Sometimes you run out IO ports on your main prototype board. Netduino works seamlessly with different IO expanders, like an MCP23008.

This project shows you how to use a MCP23008 I/O port expander to extend peripheral support seamlessly and control eight (8) leds using only two (2) control wires. You'll code as if the LEDs are connected directly to the Netduino using Netduino.Foundation's Unified GPIO Architecture.

The MCP23008 chip is an 8-bit (8 port) digital I/O expander chip that communicates over I2C. It provides eight (8) IP ports and can be used to add additional digital input and output ports to a Netduino. It can also be combined with up to seven (7) additional MCP23008 chips, providing up to sixty four additional ports.

To connect the MCP23008 chip, consider the Pin Datasheet below.

Pin Mapping of the MCP23008

MCP23008 is a common integrated circuit in the hardware world and is the typical interface chip for hardware such as I2C LCD backpacks.. You can read more here.

Netduino.Foundation is a platform for quickly and easily build connected things using the.NET MicroFramework on Netduino. Created by Wilderness Labs, it's completely open source and maintained by the Netduino community.

If you're new in Netduino development, I suggest you go to the Getting started with Netduino project to properly set up your development environment.

Step 1 - Assemble the circuit

For this project, wire up your breadboard and Netduino as shown in the Fritzing diagram:

Circuit Diagram of a MCP23008

Note - all three address pins (three green jumper wires on the left of the chip) are pulled high. This specifies the I2C address for the MCP23008 - in this case the address is 39.

Step 2 - Create a Netduino project

Create a Netduino project in Visual Studio 2015 for Windows or the latest Visual Studio for Mac; name the project Blinky_MCP23008.

Step 3 - Add the Netduino.Foundation NuGet Package

Windows
Right-click on your Blinky_MCP23008 project and click Manage NuGet Packages. In the Browse tab, search for Netduino.Foundation; it should be the first search result. Click the Install button.

Adding Netduino.Foundation NuGet package

Now search for Netduino.Foundation.MCP23008 and add it to your project.

macOS
Alt-click on your Blinky_MCP23008 project in the Solution Explorer, and click Add => Add NuGet Package to open the NuGet Package window. Search for the Netduino.Foundation package and click Add Package to add it to your project.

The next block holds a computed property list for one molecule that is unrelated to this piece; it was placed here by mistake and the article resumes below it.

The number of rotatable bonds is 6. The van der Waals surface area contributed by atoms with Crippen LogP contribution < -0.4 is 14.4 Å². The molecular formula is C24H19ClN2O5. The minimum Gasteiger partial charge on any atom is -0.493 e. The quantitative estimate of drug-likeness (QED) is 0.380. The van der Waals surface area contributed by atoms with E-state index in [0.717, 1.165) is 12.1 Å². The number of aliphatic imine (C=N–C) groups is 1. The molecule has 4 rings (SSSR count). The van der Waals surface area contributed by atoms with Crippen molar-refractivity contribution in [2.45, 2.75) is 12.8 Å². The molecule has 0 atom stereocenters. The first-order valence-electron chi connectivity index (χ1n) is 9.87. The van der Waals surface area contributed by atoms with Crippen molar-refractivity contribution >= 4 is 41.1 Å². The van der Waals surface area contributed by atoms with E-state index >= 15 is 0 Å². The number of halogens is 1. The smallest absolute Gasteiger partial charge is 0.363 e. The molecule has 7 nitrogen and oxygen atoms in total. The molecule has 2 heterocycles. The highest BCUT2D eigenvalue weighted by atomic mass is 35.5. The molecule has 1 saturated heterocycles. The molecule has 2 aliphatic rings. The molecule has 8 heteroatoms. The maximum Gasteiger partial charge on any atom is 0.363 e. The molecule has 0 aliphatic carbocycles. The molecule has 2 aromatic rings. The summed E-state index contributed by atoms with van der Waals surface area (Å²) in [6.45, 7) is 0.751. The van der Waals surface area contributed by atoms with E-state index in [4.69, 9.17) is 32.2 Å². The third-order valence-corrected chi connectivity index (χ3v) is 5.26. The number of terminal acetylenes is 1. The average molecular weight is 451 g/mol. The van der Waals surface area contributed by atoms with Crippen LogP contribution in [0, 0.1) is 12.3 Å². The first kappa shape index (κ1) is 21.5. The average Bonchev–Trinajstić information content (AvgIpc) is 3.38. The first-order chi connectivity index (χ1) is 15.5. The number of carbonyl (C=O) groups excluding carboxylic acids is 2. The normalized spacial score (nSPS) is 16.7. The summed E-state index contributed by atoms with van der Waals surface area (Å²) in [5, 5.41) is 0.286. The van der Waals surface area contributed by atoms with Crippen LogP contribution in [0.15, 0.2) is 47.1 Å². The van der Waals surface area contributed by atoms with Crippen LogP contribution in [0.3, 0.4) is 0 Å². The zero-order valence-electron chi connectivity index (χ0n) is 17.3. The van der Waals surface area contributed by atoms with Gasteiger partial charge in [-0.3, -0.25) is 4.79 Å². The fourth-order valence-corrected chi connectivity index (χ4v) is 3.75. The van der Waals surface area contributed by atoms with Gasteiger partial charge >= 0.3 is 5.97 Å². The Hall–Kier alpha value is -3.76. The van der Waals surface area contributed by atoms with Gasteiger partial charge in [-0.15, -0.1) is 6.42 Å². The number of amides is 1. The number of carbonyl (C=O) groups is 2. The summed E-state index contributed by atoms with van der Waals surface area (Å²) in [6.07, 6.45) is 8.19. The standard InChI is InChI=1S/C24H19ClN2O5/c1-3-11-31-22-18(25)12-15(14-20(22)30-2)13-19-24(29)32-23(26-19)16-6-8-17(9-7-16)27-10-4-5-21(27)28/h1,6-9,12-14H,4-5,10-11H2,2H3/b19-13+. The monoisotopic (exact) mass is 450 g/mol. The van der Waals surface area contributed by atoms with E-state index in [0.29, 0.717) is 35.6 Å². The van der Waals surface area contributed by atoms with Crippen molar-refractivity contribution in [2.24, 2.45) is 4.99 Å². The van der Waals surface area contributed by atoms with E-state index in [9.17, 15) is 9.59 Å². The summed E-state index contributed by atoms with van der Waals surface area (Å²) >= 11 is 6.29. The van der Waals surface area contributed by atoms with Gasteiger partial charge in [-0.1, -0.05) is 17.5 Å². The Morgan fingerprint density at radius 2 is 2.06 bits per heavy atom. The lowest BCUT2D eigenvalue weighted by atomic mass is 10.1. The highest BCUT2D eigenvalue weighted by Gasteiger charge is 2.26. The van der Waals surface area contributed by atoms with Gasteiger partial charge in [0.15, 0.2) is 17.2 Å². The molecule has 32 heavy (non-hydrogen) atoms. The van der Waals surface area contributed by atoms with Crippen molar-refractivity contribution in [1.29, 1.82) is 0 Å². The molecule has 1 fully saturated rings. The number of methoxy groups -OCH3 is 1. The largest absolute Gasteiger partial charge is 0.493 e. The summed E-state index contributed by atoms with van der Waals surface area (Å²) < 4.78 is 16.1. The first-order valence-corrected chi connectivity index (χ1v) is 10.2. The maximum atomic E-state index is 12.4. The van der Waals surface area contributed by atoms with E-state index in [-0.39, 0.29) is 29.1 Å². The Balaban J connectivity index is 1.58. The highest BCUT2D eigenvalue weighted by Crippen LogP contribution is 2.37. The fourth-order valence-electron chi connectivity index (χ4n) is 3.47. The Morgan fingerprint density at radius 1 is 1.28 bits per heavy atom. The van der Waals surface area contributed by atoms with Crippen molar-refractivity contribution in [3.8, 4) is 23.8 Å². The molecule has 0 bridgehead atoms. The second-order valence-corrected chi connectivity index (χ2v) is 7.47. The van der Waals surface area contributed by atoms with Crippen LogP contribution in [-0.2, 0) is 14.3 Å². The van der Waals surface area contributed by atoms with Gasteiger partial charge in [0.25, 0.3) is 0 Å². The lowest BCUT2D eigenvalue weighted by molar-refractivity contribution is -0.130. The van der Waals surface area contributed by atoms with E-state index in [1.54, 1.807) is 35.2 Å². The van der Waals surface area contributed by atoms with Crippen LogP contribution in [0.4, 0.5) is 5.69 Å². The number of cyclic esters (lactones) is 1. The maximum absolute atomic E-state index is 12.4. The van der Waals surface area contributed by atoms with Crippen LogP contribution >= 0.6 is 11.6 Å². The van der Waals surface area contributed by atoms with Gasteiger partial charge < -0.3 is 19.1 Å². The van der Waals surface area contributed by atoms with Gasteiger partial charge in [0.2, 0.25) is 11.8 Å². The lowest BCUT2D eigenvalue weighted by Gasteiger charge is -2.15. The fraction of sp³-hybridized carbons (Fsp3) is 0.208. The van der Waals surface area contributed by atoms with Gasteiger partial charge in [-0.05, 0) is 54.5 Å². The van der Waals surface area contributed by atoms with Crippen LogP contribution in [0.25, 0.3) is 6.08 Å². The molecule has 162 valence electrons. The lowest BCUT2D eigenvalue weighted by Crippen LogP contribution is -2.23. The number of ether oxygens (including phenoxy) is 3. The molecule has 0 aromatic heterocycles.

Adding Netduino.Foundation NuGet package

Now search for Netduino.Foundation.MCP23008 and add it to your project.

Step 4 - Write the code for the MCP23008 Project

Add App Class

For this project, we implement a common App software pattern that manages all the peripherals and main logic.

Add a new App class to your project, and paste the following code:

        using Microsoft.SPOT;
using Netduino.Foundation.ICs.IOExpanders.MCP23008;
using System.Threading;
namespace Blinky_MCP23008
{
   public class App
   {
       static MCP23008 _mcp = null;
       public App()
       {
           InitializePeripherals();
       }
       protected void InitializePeripherals()
       {
           _mcp = new MCP23008(39);
       }
       public void Run()
       {
           // create an array of ports
           DigitalOutputPort[] ports = new DigitalOutputPort[8];
           for (byte i = 0; i <= 7; i++)
           {
               ports[i] = _mcp.CreateOutputPort(i, false);
           }
           while (true)
           {
               // count from 0 to 7 (8 leds)
               for (int i = 0; i <= 7; i++)
               {
                   // turn on the LED that matches the count
                   for (byte j = 0; j <= 7; j++)
                   {
                       ports[j].State = (i == j);
                   }
                   Debug.Print("i: " + i.ToString());
                   Thread.Sleep(250);
               }
           }
       }
   }
}
    

Program Class

Finally, create a new App class object and invoke the Run method. Your code should look like this:

        using System.Threading;
namespace Blinky_MCP23008
{
   public class Program
   {
       public static void Main()
       {
           App app = new App();
           app.Run();
           Thread.Sleep(Timeout.Infinite);
       }
   }
}
    

Step 5 - Run the project

Click the run button in Visual Studio to see your LEDs light up! They'll turn on and off in sequence, being controlled by the GP ports on the MCP23008. It should look like to the following gif:

MCP23008 Sample project running

Check out Netduino.Foundation!

This project is only the tip of the iceberg in terms of the extensive exciting things you can do with Netduino.Foundation.

  • It comes with a Huge Peripheral Driver Library with drivers for the most common sensors and peripherals available in the market.

  • All the peripheral drivers are simplified with built-in functionality, exposed by a clean, modern API.

  • This project is backed by a growing community that is constantly working on building cool connected things and always excited to help new-comers and discuss new projects.

References

Jorge Ramirez

Categories


Maker Pro Logo
Continue to site
Quote of the day

-